- Associated Press - Saturday, September 19, 2015

KALISPELL, Mont. (AP) - A 10-year journey to the top echelon of her art is just the beginning for Kalispell’s Tina Malkuch.

Malkuch just completed a decade-long odyssey to become a certified instructor in the International Shotokan Karate Federation, one of the nation’s largest martial arts groups.

“I never thought I’d finish,” she said. “You have to take a written exam and a practical one. It’s intimidating performing in front of these masters. You’re a nervous wreck.”

The exhaustive process involves attending 30 special training sessions across the nation and getting signatures for each one proving she has sufficient mastery. It also involves submitting an independent research paper and nearly 50 essays on each distinct part of karate.

Karate, which means “open hand” in Japanese, remains close to its heritage. Malkuch knows the commands in Japanese and uses them among other instructors and at her dojo on Airport Road.

The International Shotokan Karate Federation has more than 50,000 members in 30 countries. Malkuch, as a 5th Dan (or fifth-level blackbelt) is one of just a handful of certified instructors around the world and the only one in Montana.

The 60-year-old said her effort to become a certified instructor was like preparing a business plan, and she has the binder to prove it. Her research subject, “Proper Foot Placement and Orientation” is a study on how stance can affect power in strikes.

It’s a subject close to her heart, since she has had to adjust her own foot placement and stance.

As a child, Malkuch contracted polio. She went periodically to a Shriners Hospital from 5 years old until just before she turned 18.

“I wore leg braces day and night until seventh grade,” Malkuch said. “I don’t have the same muscles in my legs other people have. I’ve had to make quite a bit of adjustment. But to the untrained eye you would never notice.”

She continued to wear braces as night until she was 16. Malkuch compensated for her childhood illness by remaining active. In 1991 Malkuch discovered the world of karate when her son Stefan expressed interest.

“He was always stealing my bathrobe and yelling noises like he was doing karate,” she said. “He eventually stopped doing it. I don’t think he liked mom being his sensei.”

When the local instructor moved away in 1993, Malkuch and her friend Kirby Campbell-Rierson took over the dojo.

The International Shotokan Karate Federation’s vice-chief instructor, Yutaka Yaguchi, assisted the Montana dojo to help keep it running. The two had dozens of students ranging from children to people in their 50s. Campbell-Rierson is now in Beijing working on U.S. Ambassador Max Baucus’ staff.

Yaguchi, who witnessed the bombing of Hiroshima in his hometown of Kure, Japan, is in his 80s, so Malkuch said she feels she has a long road ahead of her in karate.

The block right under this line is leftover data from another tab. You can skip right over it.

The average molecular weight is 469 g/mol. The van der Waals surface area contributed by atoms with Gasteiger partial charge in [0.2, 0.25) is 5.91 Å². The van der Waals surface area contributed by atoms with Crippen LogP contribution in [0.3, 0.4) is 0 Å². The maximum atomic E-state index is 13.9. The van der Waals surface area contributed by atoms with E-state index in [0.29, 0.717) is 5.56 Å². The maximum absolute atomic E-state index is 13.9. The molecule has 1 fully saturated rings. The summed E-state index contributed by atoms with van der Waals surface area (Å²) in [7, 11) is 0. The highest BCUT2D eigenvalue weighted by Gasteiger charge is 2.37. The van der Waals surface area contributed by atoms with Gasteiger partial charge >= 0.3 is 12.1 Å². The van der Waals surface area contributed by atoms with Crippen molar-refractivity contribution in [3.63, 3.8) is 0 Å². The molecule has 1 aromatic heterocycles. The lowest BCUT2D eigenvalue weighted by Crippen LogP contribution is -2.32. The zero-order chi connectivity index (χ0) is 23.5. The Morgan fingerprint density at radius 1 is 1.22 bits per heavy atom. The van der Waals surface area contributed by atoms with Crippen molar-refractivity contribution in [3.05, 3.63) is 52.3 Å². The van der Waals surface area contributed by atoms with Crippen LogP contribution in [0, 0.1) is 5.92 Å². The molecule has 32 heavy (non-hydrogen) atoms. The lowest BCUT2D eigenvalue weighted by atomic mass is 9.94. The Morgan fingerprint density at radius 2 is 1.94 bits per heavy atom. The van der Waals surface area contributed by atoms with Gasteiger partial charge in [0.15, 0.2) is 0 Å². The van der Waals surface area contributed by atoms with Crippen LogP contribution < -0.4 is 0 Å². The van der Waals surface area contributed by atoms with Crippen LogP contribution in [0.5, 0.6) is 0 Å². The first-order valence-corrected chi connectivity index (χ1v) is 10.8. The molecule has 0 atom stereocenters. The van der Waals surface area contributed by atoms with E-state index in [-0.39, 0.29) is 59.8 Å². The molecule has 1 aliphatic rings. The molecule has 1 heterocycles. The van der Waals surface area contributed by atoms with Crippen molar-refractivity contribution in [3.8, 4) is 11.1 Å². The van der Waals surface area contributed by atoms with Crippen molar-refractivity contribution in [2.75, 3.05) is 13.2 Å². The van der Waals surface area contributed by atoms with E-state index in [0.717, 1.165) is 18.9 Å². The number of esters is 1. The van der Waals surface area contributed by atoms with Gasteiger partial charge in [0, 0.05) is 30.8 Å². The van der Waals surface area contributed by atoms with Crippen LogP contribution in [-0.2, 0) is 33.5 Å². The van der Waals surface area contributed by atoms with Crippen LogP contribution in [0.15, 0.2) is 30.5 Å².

“It’s a lifestyle,” she said. “It humbles you. I feel a huge responsibility to pass on the art.”

Malkuch attributes a lot of things to her practice of the martial art. These came to light several years ago when she was involved in a serious car wreck.

“It was about three or four years ago in winter,” she said. “I was in Creston doing some work for a water business I own. The guy lost control of his vehicle and was perpendicular in my lane. I couldn’t go in the ditch or in the other lane because of traffic. I T-boned him.”

The collision was at such a high speed that the man’s passenger seat flew out the door. His vehicle flipped over Malkuch’s car. Another vehicle behind her slammed into the rear of her car. She shattered her leg and ankles.

“Paramedics were surprised with how calm my heart rate and blood pressure were. I attribute that to karate,” she said. “I had surgery the next day. It was a real uphill battle and really hard to recover.”

Malkuch owns the water business and is also a computer-aided designer at Carver Engineering in Kalispell. After work she spends time at the dojo and with family. Her students helped inspire her to recover after the car crash and come back to karate.

“I have wonderful students who are patient and understanding,” she said. “I came in wearing boots and on crutches. Expectations weren’t off the charts. You develop a special relationship with your students. They are like family.”


Information from: Daily Inter Lake, https://www.dailyinterlake.com

Sign up for Daily Newsletters

Copyright © 2019 The Washington Times, LLC.

The Washington Times Comment Policy

The Washington Times welcomes your comments on Spot.im, our third-party provider. Please read our Comment Policy before commenting.


Click to Read More and View Comments

Click to Hide